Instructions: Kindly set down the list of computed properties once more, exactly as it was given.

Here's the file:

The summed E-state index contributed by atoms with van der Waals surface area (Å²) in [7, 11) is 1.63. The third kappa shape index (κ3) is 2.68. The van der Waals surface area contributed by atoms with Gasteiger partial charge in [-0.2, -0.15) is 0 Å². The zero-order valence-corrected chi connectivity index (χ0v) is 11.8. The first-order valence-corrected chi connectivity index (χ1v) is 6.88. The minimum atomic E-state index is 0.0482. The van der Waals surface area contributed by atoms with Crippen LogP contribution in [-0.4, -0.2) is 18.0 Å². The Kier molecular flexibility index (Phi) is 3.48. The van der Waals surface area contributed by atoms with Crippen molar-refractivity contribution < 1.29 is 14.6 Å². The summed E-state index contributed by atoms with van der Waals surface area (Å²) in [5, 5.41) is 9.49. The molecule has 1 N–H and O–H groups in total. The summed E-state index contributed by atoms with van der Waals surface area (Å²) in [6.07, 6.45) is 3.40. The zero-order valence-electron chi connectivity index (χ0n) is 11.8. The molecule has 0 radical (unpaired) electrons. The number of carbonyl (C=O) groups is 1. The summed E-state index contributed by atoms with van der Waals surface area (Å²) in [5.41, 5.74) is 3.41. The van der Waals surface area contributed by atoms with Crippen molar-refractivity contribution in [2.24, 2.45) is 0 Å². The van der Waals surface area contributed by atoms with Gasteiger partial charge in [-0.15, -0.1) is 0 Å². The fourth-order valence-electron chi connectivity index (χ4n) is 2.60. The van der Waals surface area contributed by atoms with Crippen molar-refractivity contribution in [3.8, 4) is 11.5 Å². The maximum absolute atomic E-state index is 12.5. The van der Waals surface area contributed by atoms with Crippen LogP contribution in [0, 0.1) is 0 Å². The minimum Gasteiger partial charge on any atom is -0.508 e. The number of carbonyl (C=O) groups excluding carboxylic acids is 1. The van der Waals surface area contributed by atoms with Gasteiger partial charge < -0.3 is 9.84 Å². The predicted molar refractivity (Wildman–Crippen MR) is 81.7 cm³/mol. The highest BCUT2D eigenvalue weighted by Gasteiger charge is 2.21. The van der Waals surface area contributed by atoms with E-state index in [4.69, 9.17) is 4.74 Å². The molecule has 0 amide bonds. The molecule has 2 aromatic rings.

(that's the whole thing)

The summed E-state index contributed by atoms with van der Waals surface area (Å²) in [7, 11) is 1.63. The third kappa shape index (κ3) is 2.68. The van der Waals surface area contributed by atoms with Gasteiger partial charge in [-0.2, -0.15) is 0 Å². The zero-order valence-corrected chi connectivity index (χ0v) is 11.8. The first-order valence-corrected chi connectivity index (χ1v) is 6.88. The minimum atomic E-state index is 0.0482. The van der Waals surface area contributed by atoms with Crippen LogP contribution in [-0.4, -0.2) is 18.0 Å². The Kier molecular flexibility index (Phi) is 3.48. The van der Waals surface area contributed by atoms with Crippen molar-refractivity contribution < 1.29 is 14.6 Å². The summed E-state index contributed by atoms with van der Waals surface area (Å²) in [5, 5.41) is 9.49. The molecule has 1 N–H and O–H groups in total. The summed E-state index contributed by atoms with van der Waals surface area (Å²) in [6.07, 6.45) is 3.40. The zero-order valence-electron chi connectivity index (χ0n) is 11.8. The molecule has 0 radical (unpaired) electrons. The number of carbonyl (C=O) groups is 1. The summed E-state index contributed by atoms with van der Waals surface area (Å²) in [5.41, 5.74) is 3.41. The van der Waals surface area contributed by atoms with Crippen molar-refractivity contribution in [2.24, 2.45) is 0 Å². The van der Waals surface area contributed by atoms with Gasteiger partial charge in [-0.15, -0.1) is 0 Å². The fourth-order valence-electron chi connectivity index (χ4n) is 2.60. The van der Waals surface area contributed by atoms with Crippen molar-refractivity contribution in [3.8, 4) is 11.5 Å². The maximum absolute atomic E-state index is 12.5. The van der Waals surface area contributed by atoms with Crippen LogP contribution in [0, 0.1) is 0 Å². The minimum Gasteiger partial charge on any atom is -0.508 e. The number of carbonyl (C=O) groups excluding carboxylic acids is 1. The van der Waals surface area contributed by atoms with Gasteiger partial charge < -0.3 is 9.84 Å². The predicted molar refractivity (Wildman–Crippen MR) is 81.7 cm³/mol. The highest BCUT2D eigenvalue weighted by Gasteiger charge is 2.21. The van der Waals surface area contributed by atoms with E-state index in [4.69, 9.17) is 4.74 Å². The molecule has 0 amide bonds. The molecule has 2 aromatic rings.